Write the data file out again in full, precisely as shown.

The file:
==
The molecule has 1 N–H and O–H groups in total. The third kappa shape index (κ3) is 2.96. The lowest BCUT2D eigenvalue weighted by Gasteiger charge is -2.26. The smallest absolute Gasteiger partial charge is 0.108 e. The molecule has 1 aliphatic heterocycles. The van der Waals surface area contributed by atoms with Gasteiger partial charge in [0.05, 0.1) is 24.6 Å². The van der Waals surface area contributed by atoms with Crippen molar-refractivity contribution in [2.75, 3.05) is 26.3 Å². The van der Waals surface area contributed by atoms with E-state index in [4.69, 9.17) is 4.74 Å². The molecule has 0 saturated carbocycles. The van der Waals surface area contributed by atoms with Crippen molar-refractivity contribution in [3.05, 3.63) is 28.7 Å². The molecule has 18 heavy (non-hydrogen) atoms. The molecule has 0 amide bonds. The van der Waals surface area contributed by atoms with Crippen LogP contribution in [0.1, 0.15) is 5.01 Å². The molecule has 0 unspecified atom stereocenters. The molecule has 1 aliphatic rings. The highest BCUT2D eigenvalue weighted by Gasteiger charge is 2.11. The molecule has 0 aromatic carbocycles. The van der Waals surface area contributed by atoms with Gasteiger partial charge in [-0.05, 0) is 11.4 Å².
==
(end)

The molecule has 1 N–H and O–H groups in total. The third kappa shape index (κ3) is 2.96. The lowest BCUT2D eigenvalue weighted by Gasteiger charge is -2.26. The smallest absolute Gasteiger partial charge is 0.108 e. The molecule has 1 aliphatic heterocycles. The van der Waals surface area contributed by atoms with Gasteiger partial charge in [0.05, 0.1) is 24.6 Å². The van der Waals surface area contributed by atoms with Crippen molar-refractivity contribution in [2.75, 3.05) is 26.3 Å². The van der Waals surface area contributed by atoms with E-state index in [4.69, 9.17) is 4.74 Å². The molecule has 0 saturated carbocycles. The van der Waals surface area contributed by atoms with Crippen molar-refractivity contribution in [3.05, 3.63) is 28.7 Å². The molecule has 18 heavy (non-hydrogen) atoms. The molecule has 0 amide bonds. The van der Waals surface area contributed by atoms with Crippen LogP contribution in [0.1, 0.15) is 5.01 Å². The molecule has 0 unspecified atom stereocenters. The molecule has 1 aliphatic rings. The highest BCUT2D eigenvalue weighted by Gasteiger charge is 2.11. The molecule has 0 aromatic carbocycles. The van der Waals surface area contributed by atoms with Gasteiger partial charge in [-0.05, 0) is 11.4 Å².